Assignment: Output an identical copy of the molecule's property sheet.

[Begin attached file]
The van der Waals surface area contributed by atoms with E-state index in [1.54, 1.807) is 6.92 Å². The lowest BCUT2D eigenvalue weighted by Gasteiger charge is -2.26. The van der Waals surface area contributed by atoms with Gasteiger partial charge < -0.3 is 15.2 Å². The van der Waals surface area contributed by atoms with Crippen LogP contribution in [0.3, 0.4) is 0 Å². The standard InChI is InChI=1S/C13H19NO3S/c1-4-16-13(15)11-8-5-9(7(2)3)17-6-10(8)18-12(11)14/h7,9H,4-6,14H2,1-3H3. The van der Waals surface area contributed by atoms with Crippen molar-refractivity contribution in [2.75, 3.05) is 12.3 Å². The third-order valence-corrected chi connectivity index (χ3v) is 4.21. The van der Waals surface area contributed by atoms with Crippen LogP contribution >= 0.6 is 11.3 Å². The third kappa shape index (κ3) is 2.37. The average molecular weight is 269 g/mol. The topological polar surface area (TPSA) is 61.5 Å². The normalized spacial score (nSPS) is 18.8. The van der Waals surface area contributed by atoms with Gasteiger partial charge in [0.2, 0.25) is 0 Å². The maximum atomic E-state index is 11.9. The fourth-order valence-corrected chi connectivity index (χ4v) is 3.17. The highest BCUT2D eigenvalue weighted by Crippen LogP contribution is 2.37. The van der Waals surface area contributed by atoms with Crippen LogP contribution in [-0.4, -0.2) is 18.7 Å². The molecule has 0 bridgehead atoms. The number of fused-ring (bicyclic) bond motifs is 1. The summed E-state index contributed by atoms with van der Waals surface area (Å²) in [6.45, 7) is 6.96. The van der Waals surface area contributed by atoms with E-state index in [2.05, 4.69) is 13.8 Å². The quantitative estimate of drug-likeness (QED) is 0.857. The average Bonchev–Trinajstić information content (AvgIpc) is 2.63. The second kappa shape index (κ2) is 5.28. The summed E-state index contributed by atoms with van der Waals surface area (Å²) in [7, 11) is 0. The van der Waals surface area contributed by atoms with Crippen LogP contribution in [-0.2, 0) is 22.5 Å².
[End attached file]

The van der Waals surface area contributed by atoms with E-state index in [1.54, 1.807) is 6.92 Å². The lowest BCUT2D eigenvalue weighted by Gasteiger charge is -2.26. The van der Waals surface area contributed by atoms with Gasteiger partial charge < -0.3 is 15.2 Å². The van der Waals surface area contributed by atoms with Crippen LogP contribution in [0.3, 0.4) is 0 Å². The standard InChI is InChI=1S/C13H19NO3S/c1-4-16-13(15)11-8-5-9(7(2)3)17-6-10(8)18-12(11)14/h7,9H,4-6,14H2,1-3H3. The van der Waals surface area contributed by atoms with Crippen molar-refractivity contribution in [2.75, 3.05) is 12.3 Å². The third-order valence-corrected chi connectivity index (χ3v) is 4.21. The van der Waals surface area contributed by atoms with Crippen LogP contribution >= 0.6 is 11.3 Å². The third kappa shape index (κ3) is 2.37. The average molecular weight is 269 g/mol. The topological polar surface area (TPSA) is 61.5 Å². The normalized spacial score (nSPS) is 18.8. The van der Waals surface area contributed by atoms with Gasteiger partial charge in [0.2, 0.25) is 0 Å². The maximum atomic E-state index is 11.9. The fourth-order valence-corrected chi connectivity index (χ4v) is 3.17. The highest BCUT2D eigenvalue weighted by Crippen LogP contribution is 2.37. The van der Waals surface area contributed by atoms with Crippen LogP contribution in [-0.4, -0.2) is 18.7 Å². The molecule has 0 bridgehead atoms. The number of fused-ring (bicyclic) bond motifs is 1. The summed E-state index contributed by atoms with van der Waals surface area (Å²) in [6.45, 7) is 6.96. The van der Waals surface area contributed by atoms with E-state index in [2.05, 4.69) is 13.8 Å². The quantitative estimate of drug-likeness (QED) is 0.857. The average Bonchev–Trinajstić information content (AvgIpc) is 2.63. The second kappa shape index (κ2) is 5.28. The summed E-state index contributed by atoms with van der Waals surface area (Å²) in [7, 11) is 0. The van der Waals surface area contributed by atoms with Crippen LogP contribution in [-0.2, 0) is 22.5 Å².